Nov 20, 2006
Here is a look at the two Z - T
Insanely small... but...is it able to run at least as well as the Z scale models.
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No. But considering it's half the scale (so 1/8th the internal volume), T Gauge does run very well.
Pulling ability suffers the most, so the paradigm of powered locomotives and free-rolling rolling stock will be thrown out the window. My plans are to distribute one power chassis every 4-6 units throughout a train, meaning most of my power will be 'cheater' freight cars.
In fact, because my SD70ACe is powered, the long hood is quite a bit wider than it should be. I may scrap it in favor of an un-powered locomotive so that the dimensions are correct, and the locomotives will just be pushed by powered box cars.
Really is incredible that it runs at all. All of those units are powered right? I guess that track is only made by the company that makes the power chassis.
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Just the front unit in the video is powered. With just those 3 cars, you can see it still struggles at times.
The rails are steel, and power chassis wheels are magnetic, mostly to help with power pickup rather than traction. I also added a small neodymium magnet to the chassis to give it even more 'weight'.
So far, Eishindo is the only manufacturer of all T Gauge products, aside from 3D printed aftermarket shells and stuff.
I've seen a few T-Guage layouts at some train shows lately, and I gotta' say, they run remarkable well when watching them go around! Smooth, no jerking, and the guys who run them, say they go for hours. Pretty impressive!
Before T GAUGE there was this one. ZZ scale - Wikipedia
I'm amazed that people are able to produce such amazing models in these extreme scales. We have ZZ (1/300), Omega (1/384), T (1/450) and perhaps others I've overlooked.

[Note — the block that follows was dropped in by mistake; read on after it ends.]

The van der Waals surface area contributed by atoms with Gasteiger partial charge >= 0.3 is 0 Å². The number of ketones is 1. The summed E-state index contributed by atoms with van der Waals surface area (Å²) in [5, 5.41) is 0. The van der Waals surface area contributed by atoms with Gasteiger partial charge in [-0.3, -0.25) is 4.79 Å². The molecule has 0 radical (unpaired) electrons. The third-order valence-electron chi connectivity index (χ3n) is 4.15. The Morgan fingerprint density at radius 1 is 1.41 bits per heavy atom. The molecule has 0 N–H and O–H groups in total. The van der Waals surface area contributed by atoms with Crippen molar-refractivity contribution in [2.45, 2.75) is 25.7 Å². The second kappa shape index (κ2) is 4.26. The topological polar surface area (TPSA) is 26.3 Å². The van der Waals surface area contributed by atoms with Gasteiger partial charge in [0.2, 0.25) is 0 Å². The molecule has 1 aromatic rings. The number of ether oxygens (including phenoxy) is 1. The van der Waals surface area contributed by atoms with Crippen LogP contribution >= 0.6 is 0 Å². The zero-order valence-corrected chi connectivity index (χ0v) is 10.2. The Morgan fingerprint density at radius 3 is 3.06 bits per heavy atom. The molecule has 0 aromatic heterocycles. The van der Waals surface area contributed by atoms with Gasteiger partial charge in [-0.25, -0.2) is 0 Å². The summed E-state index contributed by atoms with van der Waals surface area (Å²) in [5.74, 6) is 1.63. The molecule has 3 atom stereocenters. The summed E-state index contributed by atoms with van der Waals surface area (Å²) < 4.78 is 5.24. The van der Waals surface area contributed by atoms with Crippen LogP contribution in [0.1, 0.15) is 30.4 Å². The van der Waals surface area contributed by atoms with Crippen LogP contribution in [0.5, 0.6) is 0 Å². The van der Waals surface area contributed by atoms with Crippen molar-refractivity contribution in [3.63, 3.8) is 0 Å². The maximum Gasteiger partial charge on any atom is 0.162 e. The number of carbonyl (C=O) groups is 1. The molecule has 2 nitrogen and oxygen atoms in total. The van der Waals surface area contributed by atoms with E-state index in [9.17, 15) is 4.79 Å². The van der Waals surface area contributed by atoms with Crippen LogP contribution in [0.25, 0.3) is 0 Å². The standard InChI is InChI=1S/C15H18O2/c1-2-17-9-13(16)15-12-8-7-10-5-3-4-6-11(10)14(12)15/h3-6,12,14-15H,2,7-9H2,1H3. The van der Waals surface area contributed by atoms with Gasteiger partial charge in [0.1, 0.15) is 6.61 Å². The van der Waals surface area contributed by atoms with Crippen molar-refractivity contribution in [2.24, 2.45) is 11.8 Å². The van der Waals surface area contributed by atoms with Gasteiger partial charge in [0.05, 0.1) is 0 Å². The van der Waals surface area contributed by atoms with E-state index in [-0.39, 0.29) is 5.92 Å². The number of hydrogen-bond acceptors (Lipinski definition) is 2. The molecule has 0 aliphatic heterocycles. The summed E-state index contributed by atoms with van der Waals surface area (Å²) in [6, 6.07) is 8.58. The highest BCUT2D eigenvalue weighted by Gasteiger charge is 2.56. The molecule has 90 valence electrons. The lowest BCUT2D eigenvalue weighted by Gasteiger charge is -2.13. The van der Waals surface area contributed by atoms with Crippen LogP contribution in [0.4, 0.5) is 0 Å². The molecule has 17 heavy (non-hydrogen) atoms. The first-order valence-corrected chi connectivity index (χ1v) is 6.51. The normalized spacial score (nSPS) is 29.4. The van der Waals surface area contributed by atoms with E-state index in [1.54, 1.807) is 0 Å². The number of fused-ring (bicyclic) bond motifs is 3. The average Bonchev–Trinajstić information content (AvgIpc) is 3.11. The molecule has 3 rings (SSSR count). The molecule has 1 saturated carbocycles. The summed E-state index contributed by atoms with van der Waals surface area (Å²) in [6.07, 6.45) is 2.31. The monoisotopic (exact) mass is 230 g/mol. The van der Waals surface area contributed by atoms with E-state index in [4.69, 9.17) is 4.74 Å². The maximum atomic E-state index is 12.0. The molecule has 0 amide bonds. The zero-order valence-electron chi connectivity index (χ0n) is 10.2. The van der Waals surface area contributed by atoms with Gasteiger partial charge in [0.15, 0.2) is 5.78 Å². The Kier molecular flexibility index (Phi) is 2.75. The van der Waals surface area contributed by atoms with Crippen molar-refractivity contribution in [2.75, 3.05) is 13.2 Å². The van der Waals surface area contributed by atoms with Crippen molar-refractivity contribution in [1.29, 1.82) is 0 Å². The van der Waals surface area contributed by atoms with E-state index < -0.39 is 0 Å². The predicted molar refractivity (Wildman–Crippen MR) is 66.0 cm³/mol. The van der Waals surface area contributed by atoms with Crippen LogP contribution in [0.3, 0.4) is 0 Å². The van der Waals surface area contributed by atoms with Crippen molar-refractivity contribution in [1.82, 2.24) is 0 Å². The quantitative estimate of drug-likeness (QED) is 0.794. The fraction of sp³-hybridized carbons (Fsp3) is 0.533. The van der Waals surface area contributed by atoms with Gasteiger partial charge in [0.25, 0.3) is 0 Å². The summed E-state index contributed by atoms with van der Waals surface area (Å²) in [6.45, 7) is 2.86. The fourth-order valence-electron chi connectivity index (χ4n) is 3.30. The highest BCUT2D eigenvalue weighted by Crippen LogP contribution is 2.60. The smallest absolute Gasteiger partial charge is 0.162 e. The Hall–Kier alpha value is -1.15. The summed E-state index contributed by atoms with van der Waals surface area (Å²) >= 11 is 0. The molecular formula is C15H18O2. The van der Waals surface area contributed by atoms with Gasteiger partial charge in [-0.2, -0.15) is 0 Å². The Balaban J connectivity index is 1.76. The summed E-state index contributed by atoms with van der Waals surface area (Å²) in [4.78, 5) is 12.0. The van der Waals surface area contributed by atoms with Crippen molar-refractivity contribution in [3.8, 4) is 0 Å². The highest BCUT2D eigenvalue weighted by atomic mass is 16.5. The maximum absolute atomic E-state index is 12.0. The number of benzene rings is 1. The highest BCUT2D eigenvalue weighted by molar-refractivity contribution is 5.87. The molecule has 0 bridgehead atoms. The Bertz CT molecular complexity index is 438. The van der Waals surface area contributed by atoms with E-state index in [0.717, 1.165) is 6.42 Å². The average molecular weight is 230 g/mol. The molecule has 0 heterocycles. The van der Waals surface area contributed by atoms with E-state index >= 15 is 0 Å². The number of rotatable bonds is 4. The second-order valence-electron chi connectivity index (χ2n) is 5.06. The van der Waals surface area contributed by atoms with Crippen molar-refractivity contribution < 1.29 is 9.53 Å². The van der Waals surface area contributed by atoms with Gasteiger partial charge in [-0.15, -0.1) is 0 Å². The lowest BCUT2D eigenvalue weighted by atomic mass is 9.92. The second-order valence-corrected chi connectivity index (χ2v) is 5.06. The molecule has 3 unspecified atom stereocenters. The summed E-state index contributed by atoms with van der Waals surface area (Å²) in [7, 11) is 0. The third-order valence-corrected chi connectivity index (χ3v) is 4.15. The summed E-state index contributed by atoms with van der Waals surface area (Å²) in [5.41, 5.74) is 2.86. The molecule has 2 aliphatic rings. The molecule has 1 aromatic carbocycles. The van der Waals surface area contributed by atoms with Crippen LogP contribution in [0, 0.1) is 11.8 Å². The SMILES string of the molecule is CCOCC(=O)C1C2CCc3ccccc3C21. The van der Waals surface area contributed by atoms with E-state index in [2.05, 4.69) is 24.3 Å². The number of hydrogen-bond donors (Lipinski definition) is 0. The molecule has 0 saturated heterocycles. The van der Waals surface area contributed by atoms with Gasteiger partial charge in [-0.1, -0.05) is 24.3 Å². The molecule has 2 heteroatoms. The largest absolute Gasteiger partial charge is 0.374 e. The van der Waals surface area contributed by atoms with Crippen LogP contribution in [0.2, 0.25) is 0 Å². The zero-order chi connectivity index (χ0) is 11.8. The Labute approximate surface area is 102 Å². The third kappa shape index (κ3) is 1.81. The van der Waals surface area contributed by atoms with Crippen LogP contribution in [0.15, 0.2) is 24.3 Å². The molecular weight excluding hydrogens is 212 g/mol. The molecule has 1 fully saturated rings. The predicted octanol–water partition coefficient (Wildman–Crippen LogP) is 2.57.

Most of the tiny scales are effectively dead, but with 3D printing and these tiny motors available, they could be resurrected easily. I have a collection of T Gauge, but no turnouts, and only a few balky Japanese electric locomotives. I was hoping the scale would catch on, but until I see track and locomotives available in the US, then I'll stick with Z.
Yes, that's true. I would say even Z scale is dead - very little support from vendors, lots of tinkering and self made stuff that needs to be made. Tons of time you have to spend to design basic things. Most fellow modellers would want to have working turnouts and not simple ovals or dogbones just for fun. You can buy an atlas turnout for Z, but the truth is - do you want to throw turnouts manually? Smooth throwing by an electric turnout is what I would like to have. Even for Z scale handcrafted elements are too large. To have a a working turnout in Z I need a very small screw and not just piano wire, even M1 screw is too large for Z. I have also experimented with T - the rails are too thick to have hanlaid turnouts - you neeed 0.1 mm rail thickness in T gauge to have a handlaid turnout and code 25 rail instead of code 40 rail. Light signals are barely possible in Z even using fiber optics - I can have just 4 fiber wires within one pole and for my country I need at least 6, let alone other smaller scales.
@Hardcoaler Thanks for the mention!
I modeled HO in my teens. I had a 4'x8' layout, and scratchbuilt structures from toothpicks and basswood, and mountains from chunks of Styrofoam, and dyed sawdust for grass. Next I got into N Scale around 1982, because it was harder to do, and whatever you did, it seemed like you were the first guy in the world to do it. When super detailed N arrived on the scene, everything had already been done before. Yawn... Then I got into Z, and recaptured that wonder of my youth, the satisfaction of being the first guy to have this or that. I have been into Z almost 20 years now, and I am still enjoying first's with my modeling. I got into Z BECAUSE it's hard, BECAUSE it's a challenge, and because of that it's still really fun. When that wears off, I'll probably start exploring more T Gauge.
You already have, haven't you?
I've seen your NP passenger cars and depot!
That was a put on hold until turnouts were due to be released, and forgotten when AZL, Intermountain, BLMA, Will Wright, and others started cranking out new Z Scale items. Meanwhile the T Gauge turnouts came and went unnoticed, then KK Eishindo went under, and I stopped following T Gauge after that.
vcshobbies.com in New York sells Tscale equipment. I've purchased from them, and they are reliable and timely on shipping. The only thing is they are more expensive than buying direct from tscale.us. For example, a manual turnout is $16 on tscale.us and $22 on vcshobbies. So I prefer to purchase from tscale.us and wait. It can take a week to two weeks. I started Tscale several months ago. I have a 17in x 108inch layout that has right around 18 meters of track (according to AnyRail). I've 3D printed everything I can on my resin printer.